Pipes Freezing in Winter: Why they Freeze, How to Prevent it, and What to Do if they Burst

No one wants to deal with a burst pipe. The Insurance Institute for Business & Home Safety (IBHS) estimates that burst pipes can cause in excess of $5,000 in water damage, and that says nothing of the destruction of sentimental belongings and the time and hassle incurred.

As we head into winter, though, many people have no idea whether their pipes are ready to withstand the cold weather. Thankfully, with a little bit of planning, and relatively minor expenditures, you can prepare your home and prevent your pipes freezing in winter.

Why Do Pipes Freeze?

What causes frozen pipes in the first place? Water expands when it freezes, and this expansion can cause a rupture in the pipe. Generally, the break in the pipe happens between the frozen section and the faucet because the freeze increases the water pressure, and too much pressure bursts the pipe.

Pipes are particularly vulnerable to freezing if they’re not adequately protected from below-freezing temperatures. Attention should be paid to sections of pipe that are outside or in uninsulated spaces (i.e. attics and garages), near cracks in walls and foundations, and around entry points for pipes and cable.

While the freezing temperature of water is 32 degrees fahrenheit, the critical outdoor temperature at which there is a high likelihood of pipes freezing in winter is 20 degrees.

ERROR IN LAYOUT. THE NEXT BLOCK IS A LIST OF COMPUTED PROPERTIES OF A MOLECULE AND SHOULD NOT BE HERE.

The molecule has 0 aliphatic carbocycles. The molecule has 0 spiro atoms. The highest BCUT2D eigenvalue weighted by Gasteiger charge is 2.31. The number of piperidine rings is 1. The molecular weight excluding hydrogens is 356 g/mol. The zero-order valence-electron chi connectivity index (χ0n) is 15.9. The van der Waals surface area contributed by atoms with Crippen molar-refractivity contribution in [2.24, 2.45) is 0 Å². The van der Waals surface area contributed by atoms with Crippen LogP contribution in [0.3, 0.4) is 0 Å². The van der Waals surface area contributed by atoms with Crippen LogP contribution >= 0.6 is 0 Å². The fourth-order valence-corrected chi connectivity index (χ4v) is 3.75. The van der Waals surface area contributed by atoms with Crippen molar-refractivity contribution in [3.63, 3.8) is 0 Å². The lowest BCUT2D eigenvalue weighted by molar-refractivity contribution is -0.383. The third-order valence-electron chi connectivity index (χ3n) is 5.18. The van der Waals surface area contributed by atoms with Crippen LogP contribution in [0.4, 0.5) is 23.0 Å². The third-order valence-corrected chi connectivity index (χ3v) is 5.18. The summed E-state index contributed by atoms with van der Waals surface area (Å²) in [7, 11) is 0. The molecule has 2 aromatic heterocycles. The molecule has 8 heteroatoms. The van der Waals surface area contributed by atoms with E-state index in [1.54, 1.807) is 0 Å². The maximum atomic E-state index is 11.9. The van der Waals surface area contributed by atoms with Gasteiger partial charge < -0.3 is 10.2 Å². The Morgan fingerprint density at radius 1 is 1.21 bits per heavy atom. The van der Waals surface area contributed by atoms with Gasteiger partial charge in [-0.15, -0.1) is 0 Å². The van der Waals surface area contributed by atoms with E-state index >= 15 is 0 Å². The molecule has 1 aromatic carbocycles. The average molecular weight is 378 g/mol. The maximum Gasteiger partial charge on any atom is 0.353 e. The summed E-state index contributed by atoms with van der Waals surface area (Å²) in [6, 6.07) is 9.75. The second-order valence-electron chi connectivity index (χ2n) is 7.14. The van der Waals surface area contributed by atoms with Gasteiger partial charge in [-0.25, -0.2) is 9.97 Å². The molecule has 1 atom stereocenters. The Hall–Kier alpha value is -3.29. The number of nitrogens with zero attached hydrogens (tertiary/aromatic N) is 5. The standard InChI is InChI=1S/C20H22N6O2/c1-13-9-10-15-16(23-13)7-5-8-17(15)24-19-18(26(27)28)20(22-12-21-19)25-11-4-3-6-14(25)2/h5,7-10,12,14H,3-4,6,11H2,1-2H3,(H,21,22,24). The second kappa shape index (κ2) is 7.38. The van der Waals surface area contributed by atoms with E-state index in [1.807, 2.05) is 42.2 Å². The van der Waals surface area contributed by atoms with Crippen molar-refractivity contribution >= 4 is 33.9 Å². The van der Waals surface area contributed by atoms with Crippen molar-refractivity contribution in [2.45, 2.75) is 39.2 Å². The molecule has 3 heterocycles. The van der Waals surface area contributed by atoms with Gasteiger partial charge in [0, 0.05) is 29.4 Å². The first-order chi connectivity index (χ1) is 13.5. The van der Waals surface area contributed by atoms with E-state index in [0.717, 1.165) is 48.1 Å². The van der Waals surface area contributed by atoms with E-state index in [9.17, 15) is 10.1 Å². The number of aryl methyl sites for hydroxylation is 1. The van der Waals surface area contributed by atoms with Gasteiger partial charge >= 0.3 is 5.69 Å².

You might think that this is something that only happens in extremely cold climates, but you’d be wrong. In warmer climates that only experience a couple of freezes annually, homes are less likely to have safeguarded properly to protect pipes from freezing.

If a section of your pipes is exposed to the cold, it is vulnerable. It’s essential to address this vulnerability, thereby protecting pipes from freezing.

Protecting Pipes from Freezing during Winter

There are many steps you can take to protect yourself from pipes freezing in winter, each of which can have a big impact for little to no cost:

  • Keep faucets running with cold water. The constant flow of water, even at a very low trickle, maintains a temperature above freezing in your pipes.
  • Open interior doors. Even if a room is warm, the cabinet can be much cooler, and pipes housed there can be at risk. Keeping other doors in the house open helps heat to distribute more evenly to less warm rooms.
  • Keep your home heated throughout the winter. Though it may seem counterintuitive to pay for heating when you’re on vacation or not in the house, it’s important to keep your thermostat set at or above 55 degrees fahrenheit at all times.
  • Insulate at-risk pipes. A variety of insulation types are available at hardware stores, home centers, plumbing supply stores, and insulation dealers. If you are in a particularly cold area, aim for 1-2” thick pipe sleeves to protect pipes from freezing.
  • If insulation doesn’t seem like enough, use heating tape. This tape is a pricier solution, but will heat pipes when the temperature drops below a certain threshold.
  • Disconnect any hoses from outdoor faucets and drain them for winter storage. Drain any water remaining in the faucets, and shut off the corresponding valves.
  • If feasible, contact a plumber to reroute at-risk pipes.